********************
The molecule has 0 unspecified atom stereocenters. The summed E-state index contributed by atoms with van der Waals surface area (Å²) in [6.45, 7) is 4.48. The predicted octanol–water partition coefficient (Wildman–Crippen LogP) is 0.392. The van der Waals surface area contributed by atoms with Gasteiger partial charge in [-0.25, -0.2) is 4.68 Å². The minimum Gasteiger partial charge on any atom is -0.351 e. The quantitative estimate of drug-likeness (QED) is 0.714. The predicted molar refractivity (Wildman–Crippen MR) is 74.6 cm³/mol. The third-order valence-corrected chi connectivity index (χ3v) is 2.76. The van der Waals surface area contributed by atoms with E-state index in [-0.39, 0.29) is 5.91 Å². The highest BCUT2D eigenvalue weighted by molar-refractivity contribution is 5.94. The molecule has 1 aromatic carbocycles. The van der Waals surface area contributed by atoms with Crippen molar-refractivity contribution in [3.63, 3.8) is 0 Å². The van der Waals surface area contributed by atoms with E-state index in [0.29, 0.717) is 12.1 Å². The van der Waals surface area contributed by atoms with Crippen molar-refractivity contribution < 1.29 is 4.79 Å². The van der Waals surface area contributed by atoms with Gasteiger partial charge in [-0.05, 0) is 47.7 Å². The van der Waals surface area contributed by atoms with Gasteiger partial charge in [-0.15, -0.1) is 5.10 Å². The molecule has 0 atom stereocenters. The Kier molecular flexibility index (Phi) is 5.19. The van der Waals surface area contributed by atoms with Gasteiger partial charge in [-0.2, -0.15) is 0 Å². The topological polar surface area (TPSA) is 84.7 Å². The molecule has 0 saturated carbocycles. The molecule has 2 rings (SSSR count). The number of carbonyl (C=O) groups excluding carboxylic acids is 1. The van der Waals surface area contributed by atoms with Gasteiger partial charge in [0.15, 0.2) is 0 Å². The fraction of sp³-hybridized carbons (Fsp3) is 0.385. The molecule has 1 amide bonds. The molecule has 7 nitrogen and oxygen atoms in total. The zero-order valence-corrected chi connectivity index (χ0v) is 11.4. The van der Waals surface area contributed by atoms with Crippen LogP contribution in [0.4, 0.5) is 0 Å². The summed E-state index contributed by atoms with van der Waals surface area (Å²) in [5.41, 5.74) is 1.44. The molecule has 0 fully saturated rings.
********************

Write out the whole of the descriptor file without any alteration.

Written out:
The molecule has 0 unspecified atom stereocenters. The summed E-state index contributed by atoms with van der Waals surface area (Å²) in [6.45, 7) is 4.48. The predicted octanol–water partition coefficient (Wildman–Crippen LogP) is 0.392. The van der Waals surface area contributed by atoms with Gasteiger partial charge in [-0.25, -0.2) is 4.68 Å². The minimum Gasteiger partial charge on any atom is -0.351 e. The quantitative estimate of drug-likeness (QED) is 0.714. The predicted molar refractivity (Wildman–Crippen MR) is 74.6 cm³/mol. The third-order valence-corrected chi connectivity index (χ3v) is 2.76. The van der Waals surface area contributed by atoms with E-state index in [-0.39, 0.29) is 5.91 Å². The highest BCUT2D eigenvalue weighted by molar-refractivity contribution is 5.94. The molecule has 1 aromatic carbocycles. The van der Waals surface area contributed by atoms with Crippen molar-refractivity contribution in [3.63, 3.8) is 0 Å². The van der Waals surface area contributed by atoms with E-state index in [0.29, 0.717) is 12.1 Å². The van der Waals surface area contributed by atoms with Crippen molar-refractivity contribution < 1.29 is 4.79 Å². The van der Waals surface area contributed by atoms with Gasteiger partial charge in [-0.05, 0) is 47.7 Å². The van der Waals surface area contributed by atoms with Gasteiger partial charge in [-0.15, -0.1) is 5.10 Å². The molecule has 0 atom stereocenters. The Kier molecular flexibility index (Phi) is 5.19. The van der Waals surface area contributed by atoms with Gasteiger partial charge in [-0.2, -0.15) is 0 Å². The topological polar surface area (TPSA) is 84.7 Å². The molecule has 0 saturated carbocycles. The molecule has 2 rings (SSSR count). The number of carbonyl (C=O) groups excluding carboxylic acids is 1. The van der Waals surface area contributed by atoms with Gasteiger partial charge in [0.15, 0.2) is 0 Å². The fraction of sp³-hybridized carbons (Fsp3) is 0.385. The molecule has 1 amide bonds. The molecule has 7 nitrogen and oxygen atoms in total. The zero-order valence-corrected chi connectivity index (χ0v) is 11.4. The van der Waals surface area contributed by atoms with Crippen LogP contribution in [0.4, 0.5) is 0 Å². The summed E-state index contributed by atoms with van der Waals surface area (Å²) in [5.41, 5.74) is 1.44. The molecule has 0 fully saturated rings.